A while ago there was frisson in the blogosphere over Sally Quinn, a non-Catholic, taking communion at the funeral mass of her friend, Tim Russert. I saw today that On Faith asked this question - What do you think about Sally Quinn, a non-Catholic, going to Communion at Tim Russert's Catholic funeral? What are some do's and don'ts for observing the religious rituals of others? - and that one of those who answered it was NT scholar John Dominic Crossan. Here's what he wrote ......
Whom Does Christ Exclude?
Sally, and only Sally, can say whether she should or should not have received communion at Tim Russert's funeral mass. From how she herself described it, my own answer is an emphatic yes. But since the sacraments belong to Christ rather even than to Christianity and certainly to Christianity rather than just to Roman Catholicism nobody would have had the right to refuse her. What God has brought together in Christ, do not dare to put asunder in Church.
When you ritually recite the "Pledge of Allegiance" are you pledging your life to a piece of multi-colored cloth. Of course not. Are you pledging your life to the republic for which it stands? Well, yes and no. Yes, definitely yes, if you mean "liberty and justice for all." But no, definitely no, if you are merely thinking about a huge area of land between Canada and Mexico.
Ritual participation may be offhand, distracted, unintentional, and meaningless. It may be sheer unthinking habit or mere contagious emulation of others. But that pledge is very, very straightforward. I pledge myself to liberty and justice for all. You will understand, therefore, why we prefer to debate whether "under God" should or should not be included as a magnificent red herring to distract us from asking whether we have the slightest intention of promoting liberty and justice for all.
Who can or should recite that pledge? Anyone who believes in it and intends to live by it. Would a non-American visitor who lived by that faith have more right to it than an American citizen who did not? My answer is: emphatically yes. Rituals have meaning and, therefore, intentional participation in them is either vital commitment or something between vacuity and hypocrisy.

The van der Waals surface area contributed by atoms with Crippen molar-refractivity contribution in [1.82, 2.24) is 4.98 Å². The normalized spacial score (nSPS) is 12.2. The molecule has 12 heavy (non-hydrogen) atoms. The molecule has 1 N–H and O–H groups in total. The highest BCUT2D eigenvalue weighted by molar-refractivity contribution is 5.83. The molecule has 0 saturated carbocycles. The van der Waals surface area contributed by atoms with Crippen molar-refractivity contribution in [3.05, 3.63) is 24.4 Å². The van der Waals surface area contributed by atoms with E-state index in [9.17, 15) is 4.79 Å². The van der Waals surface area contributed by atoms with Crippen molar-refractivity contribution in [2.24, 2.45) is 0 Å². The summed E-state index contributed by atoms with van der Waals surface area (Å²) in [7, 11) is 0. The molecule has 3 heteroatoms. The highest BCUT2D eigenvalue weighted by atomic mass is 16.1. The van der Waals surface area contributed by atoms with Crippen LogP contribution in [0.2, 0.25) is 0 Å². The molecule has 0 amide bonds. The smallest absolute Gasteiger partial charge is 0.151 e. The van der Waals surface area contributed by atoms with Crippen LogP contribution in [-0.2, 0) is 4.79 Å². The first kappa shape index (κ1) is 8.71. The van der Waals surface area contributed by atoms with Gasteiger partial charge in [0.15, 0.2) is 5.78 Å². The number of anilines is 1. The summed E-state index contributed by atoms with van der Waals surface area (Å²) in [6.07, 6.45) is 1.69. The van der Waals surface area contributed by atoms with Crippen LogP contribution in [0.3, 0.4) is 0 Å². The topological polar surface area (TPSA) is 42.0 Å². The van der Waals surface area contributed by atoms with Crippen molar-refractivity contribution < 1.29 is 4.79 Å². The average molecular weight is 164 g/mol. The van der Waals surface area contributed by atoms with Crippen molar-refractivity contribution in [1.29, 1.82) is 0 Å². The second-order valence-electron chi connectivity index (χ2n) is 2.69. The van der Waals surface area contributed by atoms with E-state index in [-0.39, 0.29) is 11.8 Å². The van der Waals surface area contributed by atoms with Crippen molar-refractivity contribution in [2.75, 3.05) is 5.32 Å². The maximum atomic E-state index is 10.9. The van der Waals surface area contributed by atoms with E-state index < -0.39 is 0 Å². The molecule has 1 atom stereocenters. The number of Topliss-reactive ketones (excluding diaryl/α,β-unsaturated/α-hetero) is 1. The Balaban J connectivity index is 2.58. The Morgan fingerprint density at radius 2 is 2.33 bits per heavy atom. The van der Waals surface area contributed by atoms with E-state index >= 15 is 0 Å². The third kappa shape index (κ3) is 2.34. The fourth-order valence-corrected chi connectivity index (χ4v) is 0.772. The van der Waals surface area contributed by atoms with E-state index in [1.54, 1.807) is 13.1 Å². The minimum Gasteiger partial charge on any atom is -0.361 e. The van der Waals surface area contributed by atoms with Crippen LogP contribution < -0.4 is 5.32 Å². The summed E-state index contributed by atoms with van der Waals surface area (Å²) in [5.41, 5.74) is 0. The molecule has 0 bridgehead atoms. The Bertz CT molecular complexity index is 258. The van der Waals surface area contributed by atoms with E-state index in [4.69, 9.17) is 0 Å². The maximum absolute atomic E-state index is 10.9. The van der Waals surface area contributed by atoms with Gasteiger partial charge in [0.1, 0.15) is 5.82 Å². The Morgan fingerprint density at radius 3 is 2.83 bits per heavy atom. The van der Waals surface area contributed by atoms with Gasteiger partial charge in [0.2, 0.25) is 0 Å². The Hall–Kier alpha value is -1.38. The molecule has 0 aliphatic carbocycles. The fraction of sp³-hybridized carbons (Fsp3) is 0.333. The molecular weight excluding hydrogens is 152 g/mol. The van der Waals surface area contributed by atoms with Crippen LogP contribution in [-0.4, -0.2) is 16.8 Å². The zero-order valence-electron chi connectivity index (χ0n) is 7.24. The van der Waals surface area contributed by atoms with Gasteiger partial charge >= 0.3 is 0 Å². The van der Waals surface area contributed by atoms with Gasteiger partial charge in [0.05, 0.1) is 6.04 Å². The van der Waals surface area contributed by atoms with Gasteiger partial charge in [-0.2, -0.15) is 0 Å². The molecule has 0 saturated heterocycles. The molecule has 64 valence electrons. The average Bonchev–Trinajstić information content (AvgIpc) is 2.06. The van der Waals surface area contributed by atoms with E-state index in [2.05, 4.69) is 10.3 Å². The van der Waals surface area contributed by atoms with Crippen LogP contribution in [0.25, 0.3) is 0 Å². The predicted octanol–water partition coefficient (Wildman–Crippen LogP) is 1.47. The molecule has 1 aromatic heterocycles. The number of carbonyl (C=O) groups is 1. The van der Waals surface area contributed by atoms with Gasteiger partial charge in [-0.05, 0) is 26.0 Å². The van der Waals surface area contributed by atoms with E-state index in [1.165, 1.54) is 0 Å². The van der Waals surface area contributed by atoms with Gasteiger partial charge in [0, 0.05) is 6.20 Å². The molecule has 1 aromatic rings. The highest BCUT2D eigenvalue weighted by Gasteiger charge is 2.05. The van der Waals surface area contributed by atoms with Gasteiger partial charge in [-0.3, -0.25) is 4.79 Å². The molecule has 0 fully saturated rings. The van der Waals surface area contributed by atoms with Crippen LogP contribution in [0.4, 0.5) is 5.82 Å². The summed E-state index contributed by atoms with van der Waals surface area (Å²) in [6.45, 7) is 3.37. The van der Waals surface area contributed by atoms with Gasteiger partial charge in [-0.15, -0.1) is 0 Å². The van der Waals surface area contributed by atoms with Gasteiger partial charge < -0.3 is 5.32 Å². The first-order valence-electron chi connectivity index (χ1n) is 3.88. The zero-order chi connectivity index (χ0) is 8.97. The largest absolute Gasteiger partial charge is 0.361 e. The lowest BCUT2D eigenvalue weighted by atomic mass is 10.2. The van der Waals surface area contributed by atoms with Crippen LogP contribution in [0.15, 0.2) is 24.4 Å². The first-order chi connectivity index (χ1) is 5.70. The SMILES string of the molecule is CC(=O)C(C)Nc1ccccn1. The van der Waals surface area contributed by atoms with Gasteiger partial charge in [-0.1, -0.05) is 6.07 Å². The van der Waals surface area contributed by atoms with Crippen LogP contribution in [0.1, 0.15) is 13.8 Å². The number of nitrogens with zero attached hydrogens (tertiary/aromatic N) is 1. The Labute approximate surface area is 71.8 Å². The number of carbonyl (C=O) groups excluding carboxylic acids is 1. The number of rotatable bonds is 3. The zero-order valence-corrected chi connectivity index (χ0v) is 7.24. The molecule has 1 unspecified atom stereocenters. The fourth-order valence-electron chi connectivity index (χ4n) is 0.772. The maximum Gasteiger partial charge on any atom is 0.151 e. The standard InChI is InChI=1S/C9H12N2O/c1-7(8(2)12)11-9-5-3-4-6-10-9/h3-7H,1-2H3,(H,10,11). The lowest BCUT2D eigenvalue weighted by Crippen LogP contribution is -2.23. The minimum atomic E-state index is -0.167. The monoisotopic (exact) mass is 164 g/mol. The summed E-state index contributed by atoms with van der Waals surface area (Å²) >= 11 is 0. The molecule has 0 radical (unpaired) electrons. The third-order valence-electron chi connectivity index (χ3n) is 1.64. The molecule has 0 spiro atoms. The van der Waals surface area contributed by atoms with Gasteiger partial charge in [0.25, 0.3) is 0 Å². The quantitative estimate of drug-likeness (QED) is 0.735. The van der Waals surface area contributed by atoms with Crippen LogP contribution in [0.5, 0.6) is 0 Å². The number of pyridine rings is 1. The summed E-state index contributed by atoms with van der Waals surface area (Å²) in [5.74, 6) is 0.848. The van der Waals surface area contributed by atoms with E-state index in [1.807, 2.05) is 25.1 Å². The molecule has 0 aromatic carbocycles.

The Christian Eucharist has two intertwined layers. First, it is bread and wine, the standard summary of a Mediterranean meal, the normal synthesis of Mediterranean eating. It is, in other words, about food. Throughout his life, Jesus insisted that food, as the material basis of life, was to be fairly and equitably distributed to all God's children around God's table. He imagined God-as-Householder (he said "Father" but that was patriarchal normalcy) of the House-World or Homemaker of the Home-earth. And his question was--as in any well-run family--whether everyone had enough or some members had far too much while others had far too little.
Second, none of that was about compassionate charity but about distributive justice. (The Roman Empire did not crucify you for insisting on the former but for insisting too much on that latter.) So Jesus, having lived for non-violent justice died from violent injustice. When one dies an ordinary death, we speak of the separation of body and soul. But a violent death--like crucifixion--involves a separation of body and blood.
In forging the magnificent eucharistic ritual, those twin layers were inextricably linked together to proclaim this: if you live for justice very strongly you could die from injustice very swiftly. When those earliest Christians participated in that ritual, they understood all too well what it meant and to what they were committing themselves. They were pledging themselves to a way of life by participating in the life (definitely) and death (possibly) of Jesus.
They did not have time to debate about the exact mechanics of the "transubstantiation" of bread and wine into the body and blood of Christ (watch for red herrings, always watch for red herrings) because they were too acutely aware of their own "transubstantiation" from Roman citizens to Christian traitors.
Finally, then, we can face our question. In general: who should accept the eucharistic ritual? Those and only those who are intentionally, self-consciously, and publicly committing themselves to live like Jesus and, if unfortunately ever necessary, to die like Jesus. That is, of course, an on-going lifelong process and it is precisely such eucharistic participation that initiates, continues, and consummates it. The eucharist both proclaims and empowers a life, as Paul, would say, "in Christ" or, better "in the body of Christ."
You can also read here, at On Faith, what Sally Quinn herself has to say about what she did and why.